Meet the Shortlisters: Brett Kavanaugh

Judge Brett Kavanaugh currently serves on the second most powerful court in the country: the D.C. Circuit.  Since 2006, Kavanaugh has served as the intellectual center of the D.C. Circuit’s conservative wing.  This record of jurisprudence has set Kavanaugh to replace the Justice he once clerked for: Justice Kennedy.

Vital Statistics

Name: Brett Michael Kavanaugh

Age: 53

Current Position: Judge on the U.S. Court of Appeals for the D.C. Circuit (since 2006)

Education: B.A. from Yale; J.D. from Yale Law School

Clerkships: Judge Walter Stapleton, U.S. Court of Appeals for the Third Circuit; Judge Alex Kozinski, U.S. Court of Appeals for the Ninth Circuit; Justice Anthony Kennedy, U.S. Supreme Court.

Prior Experience: Solicitor General’s Office, Department of Justice; Associate Independent Counsel, Whitewater Investigation; Private Practice; Associate Counsel and Assistant to the President for President George W. Bush

Jurisprudence

Kavanaugh has served on the U.S. Court of Appeals for the D.C. Circuit since 2006.  During his twelve years on the court, Kavanaugh has authored approximately 270 majority opinions, concurrences, and dissents.  These opinions generally establish Kavanaugh as one of the most conservative judges on the court.

Given the D.C. Circuit’s jurisdiction over many administrative law cases, Kavanaugh has written extensively in evaluating agency regulations and decisions.  For example, after a panel of the D.C. Circuit upheld net neutrality regulations passed by the Federal Communications Commission, Kavanaugh dissented from denial of rehearing en banc, arguing that net neutrality violated both Congress’ grant of power to the agency and the First Amendment.  See United States Telecom Ass’n v. Fed. Commc’ns Comm’n, 855 F.3d 381, 417 (D.C. Cir. 2017).  In another case, Kavanaugh found that the Environmental Protection Agency was statutorily required to consider the costs of emission control in issuing regulations.  White Stallion Energy Cntr. LLC v. EPA, 748 F.3d 1222, 1259 (D.C. 2014).  This holding was ultimately affirmed by the Supreme Court.  Michigan v. EPA, 135 S. Ct. 2699, 192 L. Ed. 2d 674 (2015).

In other cases Kavanaugh:

  • Dissented from a ruling requiring an immigrant minor who sought access to an abortion to be provided one.  Garza v. Hargan, 874 F.3d 735, 755 (D.C. Cir. 2017), cert. granted, judgment vacated sub nom. Azar v. Garza, 138 S. Ct. 1790 (2018).
  • Dissented from denial of en banc rehearing of a decision upholding a requirement that religious organizations not wishing to provide contraceptive coverage for employees participate in the opt out process.  Priests for Life v. U.S. Dep’t of Health & Human Servs., 808 F.3d 1, 14 (D.C. Cir. 2015).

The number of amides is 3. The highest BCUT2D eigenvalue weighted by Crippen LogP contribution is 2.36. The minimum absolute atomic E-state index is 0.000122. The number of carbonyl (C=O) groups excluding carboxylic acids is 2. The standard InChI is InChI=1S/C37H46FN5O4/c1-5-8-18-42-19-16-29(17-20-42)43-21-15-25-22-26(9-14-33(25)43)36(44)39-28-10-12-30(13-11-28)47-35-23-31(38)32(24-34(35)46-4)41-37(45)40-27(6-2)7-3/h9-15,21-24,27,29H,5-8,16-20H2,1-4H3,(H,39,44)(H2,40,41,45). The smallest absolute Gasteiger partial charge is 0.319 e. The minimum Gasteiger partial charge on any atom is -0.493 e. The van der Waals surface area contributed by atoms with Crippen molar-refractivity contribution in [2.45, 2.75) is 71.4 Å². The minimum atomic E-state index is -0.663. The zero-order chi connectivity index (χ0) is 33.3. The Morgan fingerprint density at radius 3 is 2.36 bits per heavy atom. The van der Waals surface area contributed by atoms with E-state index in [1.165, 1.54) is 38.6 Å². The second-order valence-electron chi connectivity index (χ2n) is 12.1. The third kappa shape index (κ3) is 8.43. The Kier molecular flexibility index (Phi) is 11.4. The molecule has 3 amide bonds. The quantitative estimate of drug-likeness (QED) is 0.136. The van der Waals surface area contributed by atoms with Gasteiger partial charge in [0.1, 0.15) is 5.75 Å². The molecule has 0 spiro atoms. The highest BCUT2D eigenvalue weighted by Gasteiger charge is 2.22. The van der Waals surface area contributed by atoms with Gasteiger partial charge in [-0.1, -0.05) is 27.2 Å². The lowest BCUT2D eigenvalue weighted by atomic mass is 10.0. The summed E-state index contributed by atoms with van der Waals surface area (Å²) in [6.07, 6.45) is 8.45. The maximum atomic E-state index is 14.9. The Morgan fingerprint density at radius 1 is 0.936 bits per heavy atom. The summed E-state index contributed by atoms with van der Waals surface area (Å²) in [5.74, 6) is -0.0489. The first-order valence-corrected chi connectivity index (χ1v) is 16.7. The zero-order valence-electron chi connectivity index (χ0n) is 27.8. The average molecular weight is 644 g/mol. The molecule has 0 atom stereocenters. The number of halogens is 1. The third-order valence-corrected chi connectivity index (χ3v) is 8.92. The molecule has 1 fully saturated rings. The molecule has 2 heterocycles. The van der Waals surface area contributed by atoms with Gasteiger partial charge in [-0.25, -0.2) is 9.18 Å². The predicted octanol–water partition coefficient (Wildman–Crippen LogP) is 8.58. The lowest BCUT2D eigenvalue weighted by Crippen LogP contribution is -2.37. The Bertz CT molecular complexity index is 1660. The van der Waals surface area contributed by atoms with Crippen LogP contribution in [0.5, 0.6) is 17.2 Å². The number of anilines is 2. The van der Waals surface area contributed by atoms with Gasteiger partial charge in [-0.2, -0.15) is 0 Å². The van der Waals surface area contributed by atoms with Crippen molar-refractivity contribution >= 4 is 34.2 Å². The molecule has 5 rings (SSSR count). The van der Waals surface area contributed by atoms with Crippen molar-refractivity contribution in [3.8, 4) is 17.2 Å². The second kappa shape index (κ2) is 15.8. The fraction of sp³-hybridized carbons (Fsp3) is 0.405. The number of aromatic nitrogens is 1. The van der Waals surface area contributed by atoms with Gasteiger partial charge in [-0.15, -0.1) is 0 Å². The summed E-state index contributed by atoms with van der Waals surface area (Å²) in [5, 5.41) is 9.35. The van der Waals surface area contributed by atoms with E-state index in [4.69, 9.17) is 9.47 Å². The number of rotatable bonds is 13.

• Ruled that the structure of the Consumer Financial Protection Bureau (CFPB), which required the President to have cause before dismissing the head, was unconstitutional.  PHH Corp. v. Consumer Fin. Prot. Bureau, 881 F.3d 75, 165 (D.C. Cir. 2018).  This ruling was overturned by the D.C. Circuit en banc.  881 F.3d 75 (D.C. Cir. 2018).
  • Held that the Anti-Injunction Act barred plaintiffs from challenging the individual mandate of the Affordable Care Act.  Seven-Sky v. Holder, 661 F.3d 1 (D.C. Cir. 2011).
  • Held the Affordable Care Act did not violate the Origination Clause of the Constitution.  Sissel v. U.S. Dep’t of Health & Human Servs., 799 F.3d 1035, 1049 (D.C. Cir. 2015).

Why Trump Could Choose Kavanaugh as His Nominee

Trump has indicated that he is looking for a nominee with Ivy League credentials and a strong academic record.  Kavanaugh ticks off both boxes. Furthermore, Kavanaugh is generally strongly regarded as a judge and has developed a solidly conservative record on the D.C. Circuit.

Additionally, White House Counsel Don McGahn is particularly focused on Administrative Law when selecting judges.  Specifically, McGahn is looking for judges who oppose deference to administrative agencies and prefer a greater degree of judicial involvement in judging agency policy.  Kavanaugh’s record, more than that of any other shortlister, reflects this hostility to agency deference.

Why Trump Would Not Choose Kavanaugh as His Nominee

Kavanaugh is already facing a lot of pushback from social conservatives, who argue that his record shows an insufficient commitment to overturning Roe v. Wade.  Additionally, some senators have pushed back regarding Kavanaugh’s opinion in the Affordable Care Act cases, arguing that Kavanaugh failed to overturn the Act when he had a chance.

Expected Lines of Attack

While Kavanaugh is currently facing criticism from social conservatives, it is unlikely that such criticism would continue in a sustained fashion if he was selected as the nominee.  Rather, if nominated, Kavanaugh is more likely to face criticism from the left, who will criticize his willingness to overturn regulations (that they would argue are) needed to protect health and safety.  Kavanaugh may also be attacked for his work as part of the Whitewater Investigation, in the Bush Administration, and for writings on executive power and authority.

Likelihood of Nomination

Kavanaugh is likely the preferred candidate of White House Counsel Don McGahn.  In general, he is a candidate who is likely to unite the Republican caucus and has the best chance (of the current shortlisters) of securing Democratic support.  As such, despite the social conservative pushback, I expect Kavanaugh to be a strong contender for the nomination.